In the BI Leadership Magazine 2013/14, Matej Cerne, Christina Nerstad, Anders Dysvik and myself published a practitioner-oriented paper on the forthcoming February 2014 Academy of Management Journal article on knowledge hiding, motivational climate and creativity called Punished for withholding knowledge.
In essence, I see the point in our work about the positive impact we’d like to make to the lives of individuals at work as well as business performance. So I am really happy to see that Academy of Management Journal publication on detrimental effects of knowledge hiding for ones own creativity got really wide media coverage in Norway as well as some in Slovenia.
Below are the links to publications in Norwegian and Slovenian press:
- Knowledge hiding can be harmful for business – article in Dnevnik, Slovenian popular paper
- A million euro guy – coverage in Finance – Slovene popular finance daily paper here (free registration needed)
- in Hegnar.no
- Ukeavisen Ledelse
- Aftenposten (written by a well-known Norwegian journalist Katrine Aspaas) – p. 1 and p. 2,
- and Dagens Næringsliv (a leading Norwegian business daily!) – p. 1 and p. 2.
Thanks to a wonderful group of co-authors and friends from Slovenia and Norway, amazingly developmental feedback from the three anonymous reviewers and AMJ associate editor Adam Grant, we got accepted our first Academy of Management Journal publication:
ČERNE, Matej, NERSTAD, Christina, DYSVIK, Anders, ŠKERLAVAJ, Miha (Forthcomming): What goes around comes around: Knowledge hiding, perceived motivational climate, and creativity. Academy of Management Journal.
Here is the abstract for those interested:
Knowledge hiding prevents colleagues from generating creative ideas, but it may also have negative consequences for the creativity of the knowledge hider. Drawing on social exchange theory, we propose that when employees hide knowledge, they trigger a reciprocal distrust loop in which coworkers are unwilling to share knowledge with them. We further suggest that these effects are contingent on the motivational climate such that the negative effects of hiding knowledge on one’s own creativity are enhanced in a performance climate and attenuated in a mastery climate. A field study of 240 employees, nested into 34 groups, revealed a negative relationship between knowledge hiding and the knowledge hider’s creativity as well as the moderating role of a mastery climate. Study 2 replicated these findings in an experimental study of 132 undergraduate students, testing a reciprocal distrust loop and comparing it with an alternative intra-psychic explanatory process based on situational regulatory focus. Implications for practice and future research are discussed.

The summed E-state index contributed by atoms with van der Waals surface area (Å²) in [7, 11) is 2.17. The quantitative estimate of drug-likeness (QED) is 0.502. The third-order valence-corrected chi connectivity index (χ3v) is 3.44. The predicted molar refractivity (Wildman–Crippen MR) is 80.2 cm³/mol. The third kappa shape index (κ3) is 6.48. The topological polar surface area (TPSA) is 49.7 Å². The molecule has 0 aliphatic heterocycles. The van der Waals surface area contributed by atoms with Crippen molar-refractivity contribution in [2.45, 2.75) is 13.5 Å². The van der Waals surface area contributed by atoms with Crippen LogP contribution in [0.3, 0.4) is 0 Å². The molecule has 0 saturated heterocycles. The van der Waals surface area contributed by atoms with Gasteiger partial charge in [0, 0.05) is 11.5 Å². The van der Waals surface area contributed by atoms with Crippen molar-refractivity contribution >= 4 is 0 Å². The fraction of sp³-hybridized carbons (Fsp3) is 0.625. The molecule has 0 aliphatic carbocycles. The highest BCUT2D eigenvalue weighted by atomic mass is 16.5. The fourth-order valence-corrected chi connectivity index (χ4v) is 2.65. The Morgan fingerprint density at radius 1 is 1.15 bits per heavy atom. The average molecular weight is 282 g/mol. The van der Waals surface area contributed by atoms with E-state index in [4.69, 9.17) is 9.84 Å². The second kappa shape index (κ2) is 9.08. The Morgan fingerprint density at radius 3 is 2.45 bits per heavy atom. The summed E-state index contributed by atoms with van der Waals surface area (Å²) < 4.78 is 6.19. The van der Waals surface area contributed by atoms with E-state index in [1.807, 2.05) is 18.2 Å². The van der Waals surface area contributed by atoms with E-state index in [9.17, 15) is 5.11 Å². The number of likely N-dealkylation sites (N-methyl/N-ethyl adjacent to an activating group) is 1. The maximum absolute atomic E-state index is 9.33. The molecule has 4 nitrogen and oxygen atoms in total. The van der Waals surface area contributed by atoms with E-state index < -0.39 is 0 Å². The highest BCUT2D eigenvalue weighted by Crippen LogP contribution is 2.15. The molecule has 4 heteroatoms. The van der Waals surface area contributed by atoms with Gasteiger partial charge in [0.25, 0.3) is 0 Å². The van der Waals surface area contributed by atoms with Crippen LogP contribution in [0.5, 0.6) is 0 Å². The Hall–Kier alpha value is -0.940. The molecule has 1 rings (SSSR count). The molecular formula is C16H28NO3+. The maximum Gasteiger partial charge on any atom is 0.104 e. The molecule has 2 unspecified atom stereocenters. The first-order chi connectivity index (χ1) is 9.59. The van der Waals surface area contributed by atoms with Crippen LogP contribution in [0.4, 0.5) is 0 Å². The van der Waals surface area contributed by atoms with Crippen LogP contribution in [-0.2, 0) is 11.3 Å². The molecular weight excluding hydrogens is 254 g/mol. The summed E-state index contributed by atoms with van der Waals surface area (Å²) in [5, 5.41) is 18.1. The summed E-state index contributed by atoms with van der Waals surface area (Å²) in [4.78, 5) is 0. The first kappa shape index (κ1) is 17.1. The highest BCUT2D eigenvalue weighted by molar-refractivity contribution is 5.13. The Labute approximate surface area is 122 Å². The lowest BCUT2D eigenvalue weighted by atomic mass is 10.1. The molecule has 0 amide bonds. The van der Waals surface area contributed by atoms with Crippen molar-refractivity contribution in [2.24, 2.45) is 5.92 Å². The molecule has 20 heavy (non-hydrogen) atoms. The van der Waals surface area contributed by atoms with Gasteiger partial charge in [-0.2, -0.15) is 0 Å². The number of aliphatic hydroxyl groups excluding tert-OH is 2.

You never forget your first time! 🙂
Off to Boston, in few days. Sincerely looking forward to visit this vibrant city once again. Even more so I expect with great enthusiasm the ‘Olympics of Management’ – annual Academy of Management Meeting. This year my schedule is particularly busy – among many meeting with dear colleagues and friends, with many of whom we have on-going or future research projects, I am also co-authoring two of the presentations in the conference program:
- Černe, M., Nerstad, C., & Škerlavaj, M.: Don’t come around here no more: Knowledge hiding, perceived motivational climate, and creativity (Best Conference Paper Proceedings).
- Černe, M., Jaklič, M., & Škerlavaj, M.: Decoupling management and technological innovation: Unveiling the individualism-collectivism controversy.
Today, we (that is Matej Černe, Christina Nerstad, and Anders Dysvik) held a research seminar on an article that we will present at the Academy of Management Conference 2012, Boston, MA. It has also been chosen for the publication in Best paper conference proceedings. Its’ central idea is that knowledge hiding of an individual creates a so-called distrust loop which in turn damages one’s self creativity (not just creativity of coworkers). And performance climate just makes things worse (to put it in simple terms). However, that there is a cure for that called a mastery climate – a climate that promotes development, growth and collaboration among colleagues. Great discussions and most helpful comments from the colleagues from Department of Leadership and Organisational Behavior, BI Norwegian Business School.